Prana means energy, maya in this case means body or vehicle. The Chinese call it Chi, the yogis Prana or life force. Prana moves around the body through channels, called nadis. Some 72,000 reportedly, but who counted them, nobody knows. When we practice asana and pranayama, we are affecting Pranamaya kosha.
Prana enters into the body not only through food and water, but it also comes into the body via of the breath. One of the major benefits of yoga is that we become more and more conscious of our breathing, and eventually we learn to take proper deep breaths. Practicing diaphragmatic breathing, complete yogic breathing, and alternate nostril breathing are specifically designed to enhance the proper functioning of this second sheath. This leads to an increase of prana into our system which literally makes us feel more alive plus it invigorates and powers Pranamaya kosha.
Additionally, getting plenty of fresh air and sunlight is essential for maintaining the health of the vital force. Yoga texts often refer to the sun as the ultimate source of Prana.
The Pranamaya Kosha forms the energy body. The primary way to impact this kosha is through breathing. It is affected by the 5 kleshas as follows:
- Avidya (Ignorance): When the Pranamaya kosha or energy body has mistakenly identified the Atman with Prana, mind and/or intellect, it is impossible to discover the Atman’s true nature which is entirely distinct from this and the other four sheaths. This identification must be transcended before the yogi can proceed to discover their true Self.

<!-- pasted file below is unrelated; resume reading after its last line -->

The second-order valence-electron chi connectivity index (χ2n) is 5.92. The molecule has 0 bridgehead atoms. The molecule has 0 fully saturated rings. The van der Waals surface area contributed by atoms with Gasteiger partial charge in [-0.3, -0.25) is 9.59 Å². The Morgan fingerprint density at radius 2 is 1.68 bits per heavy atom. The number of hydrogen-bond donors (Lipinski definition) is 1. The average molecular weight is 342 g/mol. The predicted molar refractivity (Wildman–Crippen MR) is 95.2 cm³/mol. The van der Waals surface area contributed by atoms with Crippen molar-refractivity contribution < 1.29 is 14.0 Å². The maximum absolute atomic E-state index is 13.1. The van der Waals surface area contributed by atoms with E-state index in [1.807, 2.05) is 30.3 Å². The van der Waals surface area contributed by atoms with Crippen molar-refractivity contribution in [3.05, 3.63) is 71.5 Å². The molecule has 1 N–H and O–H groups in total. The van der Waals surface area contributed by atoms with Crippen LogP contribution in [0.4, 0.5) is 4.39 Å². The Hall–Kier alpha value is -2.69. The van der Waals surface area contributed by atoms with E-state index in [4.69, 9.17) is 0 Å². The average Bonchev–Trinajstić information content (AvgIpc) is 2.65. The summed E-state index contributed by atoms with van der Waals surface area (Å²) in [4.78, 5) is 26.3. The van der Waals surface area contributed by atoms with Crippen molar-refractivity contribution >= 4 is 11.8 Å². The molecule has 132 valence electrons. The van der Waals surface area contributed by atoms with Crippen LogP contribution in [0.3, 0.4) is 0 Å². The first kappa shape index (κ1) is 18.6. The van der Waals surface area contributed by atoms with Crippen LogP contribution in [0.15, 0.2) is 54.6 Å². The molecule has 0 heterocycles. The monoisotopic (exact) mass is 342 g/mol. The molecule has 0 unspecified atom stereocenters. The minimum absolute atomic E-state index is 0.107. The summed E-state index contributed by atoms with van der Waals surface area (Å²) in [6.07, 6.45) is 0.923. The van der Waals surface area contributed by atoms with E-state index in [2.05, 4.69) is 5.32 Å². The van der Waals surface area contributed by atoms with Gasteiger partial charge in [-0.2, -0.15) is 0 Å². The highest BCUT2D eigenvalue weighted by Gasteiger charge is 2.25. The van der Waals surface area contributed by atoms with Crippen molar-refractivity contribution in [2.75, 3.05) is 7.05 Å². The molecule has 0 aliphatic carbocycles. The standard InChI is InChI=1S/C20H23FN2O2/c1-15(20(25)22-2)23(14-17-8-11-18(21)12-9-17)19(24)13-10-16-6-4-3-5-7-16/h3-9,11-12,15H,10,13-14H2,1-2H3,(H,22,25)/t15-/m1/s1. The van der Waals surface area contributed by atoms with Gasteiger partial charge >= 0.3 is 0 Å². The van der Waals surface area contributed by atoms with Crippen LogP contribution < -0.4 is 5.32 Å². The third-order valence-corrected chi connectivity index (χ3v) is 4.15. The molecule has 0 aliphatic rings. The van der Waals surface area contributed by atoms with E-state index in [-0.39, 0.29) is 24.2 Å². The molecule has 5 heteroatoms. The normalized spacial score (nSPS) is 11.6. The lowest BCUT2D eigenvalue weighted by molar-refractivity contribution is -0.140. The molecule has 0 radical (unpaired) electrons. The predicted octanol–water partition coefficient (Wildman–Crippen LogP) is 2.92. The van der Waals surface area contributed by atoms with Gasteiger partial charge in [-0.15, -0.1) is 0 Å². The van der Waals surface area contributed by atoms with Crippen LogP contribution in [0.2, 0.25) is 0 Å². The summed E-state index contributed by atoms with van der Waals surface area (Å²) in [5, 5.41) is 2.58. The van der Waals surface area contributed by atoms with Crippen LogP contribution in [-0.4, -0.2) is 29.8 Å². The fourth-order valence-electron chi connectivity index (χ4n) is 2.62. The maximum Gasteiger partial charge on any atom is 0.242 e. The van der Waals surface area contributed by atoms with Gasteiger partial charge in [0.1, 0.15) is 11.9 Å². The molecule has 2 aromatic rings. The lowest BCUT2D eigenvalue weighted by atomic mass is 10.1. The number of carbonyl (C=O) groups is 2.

- Asmita (Ego): When the ego becomes aware of the Pranamaya kosha and identifies with it, this prevents the exploration of it and the proceeding inward, to and through it to the remaining three koshas.
- Raga (Attachment): As Pranayama energizes the Pranamaya kosha it can become a rapturous experience that we easily become attached to. To explore the deeper aspects of Prana and Pranayama, we will need to achieve a state beyond the fluctuations of the ego, ordinary senses and the mind.
- Dvesha (Aversion): Sometimes attempting to going beyond the Pranamaya kosha seems like an epic fail and we may worry that we’re not anywhere near “getting it,” and maybe we still find altering our breathing to be surprisingly stressful. This creates aversion and it can be overcome by persistence and regular practice.
- Abhinivesha (Clinging to Life): This klesha will increase our identification with our energy body, resulting in a fear somewhat like suffocating. To overcome this identification we can practice a deep and abiding acceptance of our mortality. Whenever we refuse to cling we prepare ourselves to transcend this and the next three sheaths.
As noted in my last post as these kleshas are recognized and dissolved (or cleared) from the Pranamaya kosha, the next step is taken. As the remaining koshas are cleansed of these afflictions, the Atman (or Self), which is indescribable, is gradually recognized and eventually realized by direct experience; this is the goal of Yoga meditation, Advaita Vedanta, and certain Tantra practices.
Stay tuned, next: Further exploration of each Klesha and how it colors the Manamaya kosha.
Rae Indigo is ERYT 500